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cDOT Multiprotocol Usermapping




I took my very old Usermapping presentation which is floating around for 10+ years and modified it to apply for Cluster-Mode. It is not perfect yet, but a good start to understand how usermapping works and how to configure it.





2014.03.19: new version. enhanced some slides and added two "scratch" slides with details and options to change system behaviour.

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great document..

i'm trying to do "NFS client accessing file with NTFS PermSet" by only setting  nfs -default-win-user...

has anyone got this to work?

from unix, it keeps saying permission denied users.. it only works in unix when the user is 'root'.

diag secd name-mapping show -node XX -vserver YY -direction unix-win ZZ... does show the mapping as the default-win-user correctly... it is as if it ignores the default mapping and just goes to access denied


This might be a stupid question, but does the default win user you are mapping to the permissions to access the file?


definitely has access cos we are able to map a drive to the share using the specified 'default win user' and it is able to create files etc..


I got a bit out of pratice, but let's try it:

First you have to check the UID of the NFS user you are getting a permission denied. Use the "id" command at your NFS client to find out the UID of this user.

Then check, if cDOT can translate this UID into a username:

set diag;

*> secd authentication translate -node <nodename> -vserver <vservername> -uid <id>

This should tell you the username. If this throws a error, you need to fix the name service (create corresponding local users (a /etc/passwd equivalent) with "vserver services unix-usee create" or connect to NIS or LDAP.

If this lookup is successfull, ONTAP will translate this username through the mapping table "vserver name-mapping show". Most likely you didn't change anything here and that is okay. ONTAP will then send this name to AD. If it cannot find the username, it will use the default windows user.

I assume step 1 breaks in your environment, meaning you have no name service configured which is able to translate a UID into a username.


I ran:

secd authentication translate -node <nodename> -vserver <vservername> -uid <id>

and it came back with:

Error: command failed: Failed to resolve UNIX ID from user name. Reason: "SecD Error: user not found".

hence I would expect it to fall back to default-win-user

when I run:

diag secd name-mapping show -node <nodename> -vserver <vservername> -direction unix-win <unix username>

it will correctly return the default-win-user (which has access)

Do i still need to 'fix the name service'? or as I understand "if it cannot find the username, it will use the default windows user"?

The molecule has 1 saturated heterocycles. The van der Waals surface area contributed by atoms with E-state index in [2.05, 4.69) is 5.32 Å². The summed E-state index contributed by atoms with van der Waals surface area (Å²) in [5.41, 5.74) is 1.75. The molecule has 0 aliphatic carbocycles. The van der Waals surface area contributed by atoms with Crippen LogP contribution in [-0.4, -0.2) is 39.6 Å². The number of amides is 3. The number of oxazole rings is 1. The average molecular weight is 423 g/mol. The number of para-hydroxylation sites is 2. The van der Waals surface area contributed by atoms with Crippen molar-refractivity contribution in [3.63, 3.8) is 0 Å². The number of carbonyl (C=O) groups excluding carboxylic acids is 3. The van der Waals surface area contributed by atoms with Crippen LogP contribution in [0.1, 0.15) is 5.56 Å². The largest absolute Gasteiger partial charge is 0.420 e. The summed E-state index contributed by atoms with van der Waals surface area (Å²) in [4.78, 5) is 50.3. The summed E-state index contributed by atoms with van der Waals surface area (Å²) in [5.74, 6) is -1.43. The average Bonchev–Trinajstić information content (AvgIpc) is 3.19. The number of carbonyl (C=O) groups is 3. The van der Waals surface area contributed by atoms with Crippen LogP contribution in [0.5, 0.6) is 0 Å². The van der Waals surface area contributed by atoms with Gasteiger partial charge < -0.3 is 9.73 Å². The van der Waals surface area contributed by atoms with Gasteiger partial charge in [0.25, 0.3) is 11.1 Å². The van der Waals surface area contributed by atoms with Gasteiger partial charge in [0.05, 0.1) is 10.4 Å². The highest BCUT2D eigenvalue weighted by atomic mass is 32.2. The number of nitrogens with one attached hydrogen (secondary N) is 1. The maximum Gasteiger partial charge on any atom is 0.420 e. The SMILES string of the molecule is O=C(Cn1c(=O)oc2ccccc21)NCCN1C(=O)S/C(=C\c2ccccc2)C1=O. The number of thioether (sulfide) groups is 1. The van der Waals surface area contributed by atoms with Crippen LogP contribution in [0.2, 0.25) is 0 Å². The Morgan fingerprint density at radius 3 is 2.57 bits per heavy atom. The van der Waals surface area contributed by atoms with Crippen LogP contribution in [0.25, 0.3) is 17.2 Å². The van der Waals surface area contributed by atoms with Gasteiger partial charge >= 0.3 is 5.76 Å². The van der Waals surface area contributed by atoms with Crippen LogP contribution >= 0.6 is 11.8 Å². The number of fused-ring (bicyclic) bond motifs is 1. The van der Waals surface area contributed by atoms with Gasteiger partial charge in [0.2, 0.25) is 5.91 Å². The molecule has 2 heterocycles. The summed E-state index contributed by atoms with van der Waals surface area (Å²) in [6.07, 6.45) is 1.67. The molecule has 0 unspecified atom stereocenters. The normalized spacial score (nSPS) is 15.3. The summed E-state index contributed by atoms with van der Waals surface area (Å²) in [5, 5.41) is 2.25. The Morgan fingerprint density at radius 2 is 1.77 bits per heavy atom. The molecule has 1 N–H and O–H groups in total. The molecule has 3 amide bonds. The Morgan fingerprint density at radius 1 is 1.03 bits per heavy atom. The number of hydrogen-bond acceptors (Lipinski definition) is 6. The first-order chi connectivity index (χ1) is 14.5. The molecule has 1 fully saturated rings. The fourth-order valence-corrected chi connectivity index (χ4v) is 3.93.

strange thing i find is that the name-mapping is returning the default-win-user but we get permission denied in unix

fyi.. there is a good reference on troubleshooting cdot multiprotocol here: http://wiki.krogloth.de/wiki/NetApp_cDOT/Multiprotocol


I don't know of a way to achieve this (doesn't mean there exist one).

ONTAP needs to be able to map the incoming UID to a username. Then this one can be mapped to a default windows user. If ONTAP cannot get the username, it throws permission denied. You should be able to see the unsuccesfull lookup using

event log show -source secd


thanks! creating a local unix user in the vserver to allow it to convert UID to username worked for NFSv3. "root" obviously worked cos UID 0 was defined on the local vserver. NFSv4 didn't give a permission denied and we were able to do a 'ls'.. but we had some other issues which we have yet to investigate..  just mounting the volume as a cifs mount seems to be the simplest solution and this change should be transparent to the users.


7-Mode always performs user mapping, even when doing CIFS to NTFS qtree access. What about C-Mode? In there any user mapping performed in this case? In 7-Mode it was common source of problems.


IIRC 7mode did this only, if both NFS and CIFS license was installed and/or both protocols were enabled on the system.

Anyways, AFAIK cDOT works the same. If you enable both protocols in a VSM, usermapping is done all the time.

There is a good reason for that: If you switch security style, you want the permissions of every file pre-populated with the correct permissions. Therefore ONTAP always write both permission sets. Otherwise you would have to "re-ACL" every object in the file system when switching security style, or live with insecure defaults.


Excellent summary presentation.  Thanks for updating it.

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